Review Fix chats with singer/songwriter Kay Kueen, who discusses her new EP, A Place Called Home is Not a Place,â€ as well as her origin in music and plans for the future.
Review Fix: How did you get involved in music?
Kay Kueen: My dad is a musicologist and my mom was an opera singer, so music runs in my family. I grew up listening to lots of classical music and started playing piano when I was 4. For a long time I was on the path of being a classical music composer, so Iâ€™ve written music for orchestras as well as commercial music.
I was always into rock and jazz, though, and sang in several local bands in Beijing, including a Shiina Ringo cover band. After I came to the States in 2008 I found myself more and more working elements of my rock and jazz bands into my classical music, and writing more for myself as a singer.
Review Fix: What’s your creative process like?
Kueen: When I have immediate ideas in terms of song structures and arrangements, Iâ€™ll type those down in my phone. When vocal melodies come across my mind, Iâ€™d record them with my phone too. When Iâ€™m writing something like an orchestra piece, I write a sketch or short score using keyboard to try out chords, and then expand and orchestrate using a scoring program. When Iâ€™m producing songs, the vocal lines and the chords often come into existence together, they canâ€™t be separated since the chords contain the signature colors for the melodies. Then I arrange the whole song in an audio workstation, usually Logic. The songs often have a basic theme first, but the detailed lyrics actually always come after the music.
Review Fix: What inspires you?
Kueen: The content of my songs goes in phases. They are always about a personal experience, an emotional state, or how I feel after watching/attending something. There is always a subject or a character in each song, such as wolves on the Siberian Plain, a carnival, a samurai, a dream interpreter etc. The songs in this EP are influenced by surrealist artists. Each song has a lot of objects and images in it, each of which has a story behind it. Right now Iâ€™m working on a new set of songs thatâ€™s more influenced by modern social events, culture, and common psychological issues within different groups of people.
One of my main interests is psychology. I like studying the human subconscious, dream analysis and early age trauma, and am also interested in life science, biology and cosmology. Iâ€™m a big nerd about astrology and how cosmic activities affect human social psychology. Basically any mysterious topics get me excited. I also like watching psychological thriller movies while eating my homemade soup. All those things have inspired by musical languages and colors.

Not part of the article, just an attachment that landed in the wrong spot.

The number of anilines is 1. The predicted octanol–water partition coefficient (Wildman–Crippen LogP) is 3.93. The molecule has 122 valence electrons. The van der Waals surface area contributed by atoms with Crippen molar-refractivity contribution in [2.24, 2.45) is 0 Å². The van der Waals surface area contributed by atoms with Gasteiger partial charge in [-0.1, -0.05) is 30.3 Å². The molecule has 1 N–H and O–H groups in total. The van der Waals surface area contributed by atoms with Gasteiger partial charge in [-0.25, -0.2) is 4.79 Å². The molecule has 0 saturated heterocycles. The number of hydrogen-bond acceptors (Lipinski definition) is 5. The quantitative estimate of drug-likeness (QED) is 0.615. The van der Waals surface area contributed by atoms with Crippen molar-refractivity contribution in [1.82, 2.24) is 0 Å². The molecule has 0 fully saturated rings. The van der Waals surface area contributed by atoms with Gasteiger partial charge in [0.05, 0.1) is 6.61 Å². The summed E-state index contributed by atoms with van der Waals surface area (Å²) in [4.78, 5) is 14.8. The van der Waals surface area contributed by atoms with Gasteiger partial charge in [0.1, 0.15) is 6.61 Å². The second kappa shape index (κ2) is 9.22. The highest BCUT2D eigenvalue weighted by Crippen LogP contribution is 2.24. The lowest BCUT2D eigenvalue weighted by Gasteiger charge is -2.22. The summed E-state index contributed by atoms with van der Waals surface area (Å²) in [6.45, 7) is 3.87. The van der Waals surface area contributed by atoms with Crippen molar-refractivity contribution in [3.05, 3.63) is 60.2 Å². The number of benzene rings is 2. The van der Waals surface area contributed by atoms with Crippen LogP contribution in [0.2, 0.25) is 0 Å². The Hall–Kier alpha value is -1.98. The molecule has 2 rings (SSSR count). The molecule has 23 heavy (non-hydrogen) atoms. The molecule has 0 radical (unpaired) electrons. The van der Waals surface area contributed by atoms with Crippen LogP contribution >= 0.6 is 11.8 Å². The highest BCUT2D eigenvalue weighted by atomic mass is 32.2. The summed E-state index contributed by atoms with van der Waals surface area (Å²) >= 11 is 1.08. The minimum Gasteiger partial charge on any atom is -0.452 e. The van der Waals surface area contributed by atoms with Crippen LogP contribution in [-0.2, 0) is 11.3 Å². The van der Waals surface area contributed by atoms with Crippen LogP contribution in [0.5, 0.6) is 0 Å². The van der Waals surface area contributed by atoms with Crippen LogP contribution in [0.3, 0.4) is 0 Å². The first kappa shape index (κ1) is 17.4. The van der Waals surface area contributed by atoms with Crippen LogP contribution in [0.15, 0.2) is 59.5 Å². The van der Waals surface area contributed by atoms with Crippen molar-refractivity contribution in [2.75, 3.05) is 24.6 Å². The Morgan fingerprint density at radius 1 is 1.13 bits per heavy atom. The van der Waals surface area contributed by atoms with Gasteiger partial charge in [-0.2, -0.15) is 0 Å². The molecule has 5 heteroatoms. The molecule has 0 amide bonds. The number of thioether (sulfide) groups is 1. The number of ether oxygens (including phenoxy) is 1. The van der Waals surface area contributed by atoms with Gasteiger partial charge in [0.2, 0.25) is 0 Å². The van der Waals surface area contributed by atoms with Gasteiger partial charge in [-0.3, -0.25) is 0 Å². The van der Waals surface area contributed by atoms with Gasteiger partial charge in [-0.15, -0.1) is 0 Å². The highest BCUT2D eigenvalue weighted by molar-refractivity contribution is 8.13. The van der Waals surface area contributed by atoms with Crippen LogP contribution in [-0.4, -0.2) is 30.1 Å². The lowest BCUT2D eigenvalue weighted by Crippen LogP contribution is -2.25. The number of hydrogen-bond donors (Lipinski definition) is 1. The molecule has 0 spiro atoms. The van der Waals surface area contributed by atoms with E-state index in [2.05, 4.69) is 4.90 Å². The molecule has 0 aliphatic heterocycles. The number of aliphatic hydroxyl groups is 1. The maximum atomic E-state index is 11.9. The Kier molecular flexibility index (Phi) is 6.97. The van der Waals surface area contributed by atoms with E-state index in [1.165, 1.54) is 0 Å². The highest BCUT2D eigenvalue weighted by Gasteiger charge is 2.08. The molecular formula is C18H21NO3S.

Review Fix: How would you describe your sound to someone who has never heard you?
Kueen: Iâ€™m a nocturnal animal and lone ranger in general. I like wearing dark and simple colors. I like something sensual, spiritual, cosmic, otherworldly, mysterious, and intense. So my music has similar vibes, and lives between genres such as electronica, alternative rock, dark wave, avant-garde folk, trip-hop, neo-soul, vintage art pop etc.
Review Fix: How are your live shows different from your studio work?
Kueen: The arrangements of the studio versions are often different from their live versions. I do basically all the studio arrangements myself. My husband Brendon records the guitar parts, and my long-time collaborator producer Mark Lee does all the mixing and mastering and has a lot of input on the programming/production side. I always need to do new arrangements for the live shows. Iâ€™m lucky to work with musicians that bring their own awesome ideas after hearing the recordings. The show that I did last week, the band included guitarist Brendon Randall-Myers, drummer Mark Utley and bassist Tristan Kasten-Krause. I feel like musically we understand each other and cope with each other easily.
Review Fix: What inspired your latest single?
Kueen: I wrote Atmospheric Zebra after I left composition school and was basically homeless, moving between temporary places in the States while going through an intense breakup and other personal crises. The songâ€™s lyrics are a bunch of unrelated objects that form the shape of a larger object, inspired by Daliâ€™s surrealist paintings. I named the song for a zebra because of the animalâ€™s black and white looping pattern, which â€“ like a treeâ€™s growth rings or a time tunnel â€“ represents Nietzscheâ€™s idea that with infinite time and a finite number of events, events will recur again and again infinitely. In the music, these loops are represented as multi-layered repeating patterns in the background of the song. The second part of the song kind of falls apart, then puts itself back together for a last chorus, echoing the way I felt my own life moving into chaos and self-destruction, then putting itself back together again.
Review Fix: What are your goals for the rest of 2019?
Kueen: Since thereâ€™s only one month left for 2019, Iâ€™m mostly just focusing on releasing this EP and maybe doing another New York show before the end of the year. Iâ€™m also working on producing new songs for next yearâ€™s releases.
Review Fix: What’s next?
Kueen: I have many plans for 2020. After releasing this EP, Iâ€™d like to perform more shows in the beginning of next year. I plan to release a few new singles next spring, along with a couple music videos. And next fall I plan to release a new album thatâ€™s more of alternative/prog rock vibe, and hopefully will set up a small tour. I also have a career in China so my schedule often goes with the plans there. I might still have concert music and crossover projects to work on too.